Thursday, February 17, 2011

Watson Beats Jeopardy! Champions at Their Own Game

Ray Kurzweil says that the next "singularity" will be when a machine (artificial intelligence) becomes as powerful as a human brain. He says that by doing the simple math, using the exponential growth predicted by Moore's Law, we can see that this will happen in 2029. A computer named Watson (right) made a big step toward the singularity by beating two humans in a game of Jeopardy!.

For decades we have been saying "Yeah, but a computer will never be able to ..." and then the computer does it. People conveniently forget that we really thought a computer could never beat a Grand Master in Chess - until Deep Blue beat Garry Kasparov in 1997.

Now, a computer has made another big step toward the singularity by beating the best competitors in the history of the TV game show "Jeopardy!". In February, 2011 the computer named "Watson" came out on top in a two day match-up with Jeopardy! champions Ken Jennings and Brad Rutter (left).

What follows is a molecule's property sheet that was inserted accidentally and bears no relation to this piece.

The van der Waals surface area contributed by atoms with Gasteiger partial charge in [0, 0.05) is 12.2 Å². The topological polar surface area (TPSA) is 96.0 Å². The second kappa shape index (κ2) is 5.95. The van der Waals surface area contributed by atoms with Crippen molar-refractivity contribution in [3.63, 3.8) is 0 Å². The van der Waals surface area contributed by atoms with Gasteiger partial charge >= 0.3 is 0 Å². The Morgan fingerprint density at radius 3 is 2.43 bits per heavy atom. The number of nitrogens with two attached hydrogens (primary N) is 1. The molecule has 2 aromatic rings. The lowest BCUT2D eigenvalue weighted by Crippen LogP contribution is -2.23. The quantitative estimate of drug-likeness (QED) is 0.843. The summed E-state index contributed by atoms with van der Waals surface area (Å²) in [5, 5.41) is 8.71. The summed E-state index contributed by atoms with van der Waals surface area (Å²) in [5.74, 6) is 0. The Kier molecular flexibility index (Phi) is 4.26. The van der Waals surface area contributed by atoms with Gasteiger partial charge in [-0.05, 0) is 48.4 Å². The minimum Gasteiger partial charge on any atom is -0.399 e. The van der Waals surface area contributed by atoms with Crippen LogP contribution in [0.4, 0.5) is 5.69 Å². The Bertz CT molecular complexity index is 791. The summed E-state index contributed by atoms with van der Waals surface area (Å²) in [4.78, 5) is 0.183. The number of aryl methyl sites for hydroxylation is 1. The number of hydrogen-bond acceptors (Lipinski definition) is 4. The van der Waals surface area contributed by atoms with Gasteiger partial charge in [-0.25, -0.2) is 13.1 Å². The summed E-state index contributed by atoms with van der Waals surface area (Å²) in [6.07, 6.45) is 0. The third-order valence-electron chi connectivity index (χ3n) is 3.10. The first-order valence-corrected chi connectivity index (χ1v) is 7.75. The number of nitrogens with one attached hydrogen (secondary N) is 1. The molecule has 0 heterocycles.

Before the event, Ray Kurzweil pointed out that, in matters of innovation, beforehand we think something is impossible but immediately after it is accomplished we somehow forget what we fervently believed and it seems almost commonplace to us - a sort of "no big deal" reaction. We can see this happening now with public reaction to Watson's victory. Many of the comments on blogs are pretty embarrassing in their attempts to discount what an amazing moment of history this was.

It is hard for us to remember that moments before the Wright brothers' famous first flight, common wisdom was that heavier than air flight was physically impossible. Only 66 years later we had people on the surface of the Moon. In only 30 years I have gone from feeding punch cards into a computer the size of a room to carrying a lap-top around with me that has many times the power of that early behemoth.

I know there are few people to whom the Jeopardy! game is news but I think it provides a real-time opportunity to study and learn from our reactions to innovation.

Click on the heading above to see part of the Jeopardy! show with Watson.

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